"You are... writing words, words, more words! Well, you'll make a rope of words and strangle this business! But there'll be a microphone there to catch the last gurgles, and Technicolor to photograph the red, swollen tongues!"
-- Norma Desmond, Sunset Boulevard
Sunset Boulevard: An Essay
Though she claims to be a radiant "star" throughout Billy Wilder's eccentric film noir, Sunset Boulevard, legendary femme fatale Norma Desmond parallels more with two other majestic entities: Hollywood, and a celestial black hole. She, like each, tends to draw quite a few characters towards her "beaming" presence, and then engulfs those surrounding her with implosive vigor. Billy Wilder, the deviant director with a keen eye for interpersonal deconstruction and brooding mystery, matches Norma's gravitation with perceptive characters that appear to be consumed by both her and the film industry. Consumption of characters, both strong and weak, virgin and jaded, are the essence of Sunset Boulevard's enduring, unquenchable resonance -- and the key to cinema's most biting and involving film about Hollywood's dizzying grasp on immortality.
Watching Joe Gillis fall prey to the whims of both the shark tank of Hollywood screenwriting and Norma Desmond's omnipresence can provide all the enjoyment needed for a compelling character mystery about Hollywood's corruption. First, Joe (William Holden) falls prey to the cutthroat world of marketable films and the soup du jour, or flavor of the week, mentality. One day, he tosses out scripts left and right with great success, while the next he is buried to such a degree that he scrounges for a measly three-hundred dollars to keep his car from being impounded. All this comes to his doorstep just so that he can stick around Hollywood in hopes of making it big again. He mentions his availability to take a steady job that pays thirty-five dollars a week back home in Ohio, but he knows that position will not satisfy him in the ways that inking a Hollywood production will. Once he brings his new work back to Hollywood, also known as a host of indiscernible faces he claims to be friends with, the industry tries to manipulate his proposed ideas into something more marketable for the time. The only way for Joe to sell his writing, case in point a dramatic piece about baseball, is to dress it up as lighter fare with women and music. Though, even with this kind of irrevocable disconcert, he still scrambles around wildly to a rolling stop in his car onto Sunset Blvd. looking for the money to continue such a life.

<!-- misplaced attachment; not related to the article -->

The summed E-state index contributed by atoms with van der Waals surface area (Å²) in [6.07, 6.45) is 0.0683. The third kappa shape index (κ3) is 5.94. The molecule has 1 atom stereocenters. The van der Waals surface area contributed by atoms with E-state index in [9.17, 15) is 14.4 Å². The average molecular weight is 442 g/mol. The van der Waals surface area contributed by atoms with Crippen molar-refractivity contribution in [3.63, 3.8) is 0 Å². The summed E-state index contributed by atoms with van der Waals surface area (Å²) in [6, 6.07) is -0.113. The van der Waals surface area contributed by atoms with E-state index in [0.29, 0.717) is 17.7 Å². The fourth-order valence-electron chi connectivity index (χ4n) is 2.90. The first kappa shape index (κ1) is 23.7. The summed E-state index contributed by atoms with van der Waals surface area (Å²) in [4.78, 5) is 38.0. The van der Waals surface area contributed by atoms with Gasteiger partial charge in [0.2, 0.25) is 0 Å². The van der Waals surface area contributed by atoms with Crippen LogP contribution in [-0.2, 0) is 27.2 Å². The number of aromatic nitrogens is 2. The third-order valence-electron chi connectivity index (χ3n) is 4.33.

Once Norma Desmond (Gloria Swanson) gets her fingers around Joe Gillis, however, we're reminded of how enveloping and contorted Hollywood and its other-worldly children can be. For just a dash of money to save his car and the opportunity to wedge into Hollywood again, Joe gives in to personal reservations about a bizarre situation and agrees to aid a fallen silent film star in her script reconstruction. Quickly, he sees that this job opportunity comes with consequences. In his older clothes, Joe looks like a fish freshly sprung from the water. However, underneath the roof of Norma's shrine-like mansion, Joe would quickly become outfitted in the industry issue regalia of sharp suits and glistening ornaments. William Holden's demeanor changes once these new clothes encompass his frame, one of security and belonging that becomes the true paradigm in Sunset Boulevard. As he slopes into this comfort zone, he seems to fall into Norma's black hole presence much like being pulled into Hollywood's magnetic aura.
Tangible Hollywood, in Wilder's sly critical eye along the same lines as his fervor for media in Ace in the Hole, would draw Gillis away from this lush lifestyle. Controlled and able to create, Joe Gillis starts to get the itch to write once again as he grows comfortable in his newly replenished skin. He takes it upon himself to venture out towards Paramount Studios to work with script reader Betty on a new story. His chronic draw towards cinematic inspiration would, ultimately, entail his collapse. Leaving Norma's mansion to work on another project with a different woman would be endangering the well-being of both him and Miss Desmond. This is a risk he's willing to take, as he inherently gravitates towards Hollywood. His full return, alongside his relationship with Betty, would lead to the climactic scene that would bring about Joe's final moments of clarity. Only once he is completely separate from Hollywood, namely Norma and Betty, do his statements rear a pristine air about them. One of his final lines in Sunset Boulevard involves his conclusive words to Norma that show his unabashed revelation. When Joe reveals that there is "nothing wrong with being 50, unless you're trying to be 25" to Norma, it shows that he now believes honesty and openness are the core ideals that guide someone safely through life. Of course, he realizes this even though it ultimately leads to his eternal dip into that pool he always desired.